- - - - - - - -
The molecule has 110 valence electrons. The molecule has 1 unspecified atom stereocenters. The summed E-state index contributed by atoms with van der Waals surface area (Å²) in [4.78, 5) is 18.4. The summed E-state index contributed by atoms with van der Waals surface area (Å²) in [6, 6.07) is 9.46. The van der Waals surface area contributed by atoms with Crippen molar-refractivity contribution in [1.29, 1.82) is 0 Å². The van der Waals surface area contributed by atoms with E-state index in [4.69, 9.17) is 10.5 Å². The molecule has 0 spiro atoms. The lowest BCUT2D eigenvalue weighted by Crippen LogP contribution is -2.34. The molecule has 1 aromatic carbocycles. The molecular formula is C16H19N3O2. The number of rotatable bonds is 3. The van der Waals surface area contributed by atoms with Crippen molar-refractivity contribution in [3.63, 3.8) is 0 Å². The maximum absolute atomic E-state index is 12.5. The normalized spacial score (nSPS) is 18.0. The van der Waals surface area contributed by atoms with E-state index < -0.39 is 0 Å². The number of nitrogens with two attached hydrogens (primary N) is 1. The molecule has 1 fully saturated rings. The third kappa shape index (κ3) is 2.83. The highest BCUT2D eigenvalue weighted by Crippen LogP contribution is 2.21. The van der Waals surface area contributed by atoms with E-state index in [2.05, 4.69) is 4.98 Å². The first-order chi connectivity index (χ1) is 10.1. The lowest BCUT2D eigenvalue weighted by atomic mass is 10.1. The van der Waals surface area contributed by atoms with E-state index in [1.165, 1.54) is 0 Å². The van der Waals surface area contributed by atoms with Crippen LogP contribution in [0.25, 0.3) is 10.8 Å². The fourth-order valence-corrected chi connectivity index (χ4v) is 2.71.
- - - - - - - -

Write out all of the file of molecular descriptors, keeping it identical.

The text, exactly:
The molecule has 110 valence electrons. The molecule has 1 unspecified atom stereocenters. The summed E-state index contributed by atoms with van der Waals surface area (Å²) in [4.78, 5) is 18.4. The summed E-state index contributed by atoms with van der Waals surface area (Å²) in [6, 6.07) is 9.46. The van der Waals surface area contributed by atoms with Crippen molar-refractivity contribution in [1.29, 1.82) is 0 Å². The van der Waals surface area contributed by atoms with E-state index in [4.69, 9.17) is 10.5 Å². The molecule has 0 spiro atoms. The lowest BCUT2D eigenvalue weighted by Crippen LogP contribution is -2.34. The molecule has 1 aromatic carbocycles. The molecular formula is C16H19N3O2. The number of rotatable bonds is 3. The van der Waals surface area contributed by atoms with Crippen molar-refractivity contribution in [3.63, 3.8) is 0 Å². The maximum absolute atomic E-state index is 12.5. The normalized spacial score (nSPS) is 18.0. The van der Waals surface area contributed by atoms with E-state index < -0.39 is 0 Å². The number of nitrogens with two attached hydrogens (primary N) is 1. The molecule has 1 fully saturated rings. The third kappa shape index (κ3) is 2.83. The highest BCUT2D eigenvalue weighted by Crippen LogP contribution is 2.21. The van der Waals surface area contributed by atoms with E-state index in [2.05, 4.69) is 4.98 Å². The first-order chi connectivity index (χ1) is 10.1. The lowest BCUT2D eigenvalue weighted by atomic mass is 10.1. The van der Waals surface area contributed by atoms with E-state index in [1.165, 1.54) is 0 Å². The van der Waals surface area contributed by atoms with Crippen LogP contribution in [0.25, 0.3) is 10.8 Å². The fourth-order valence-corrected chi connectivity index (χ4v) is 2.71.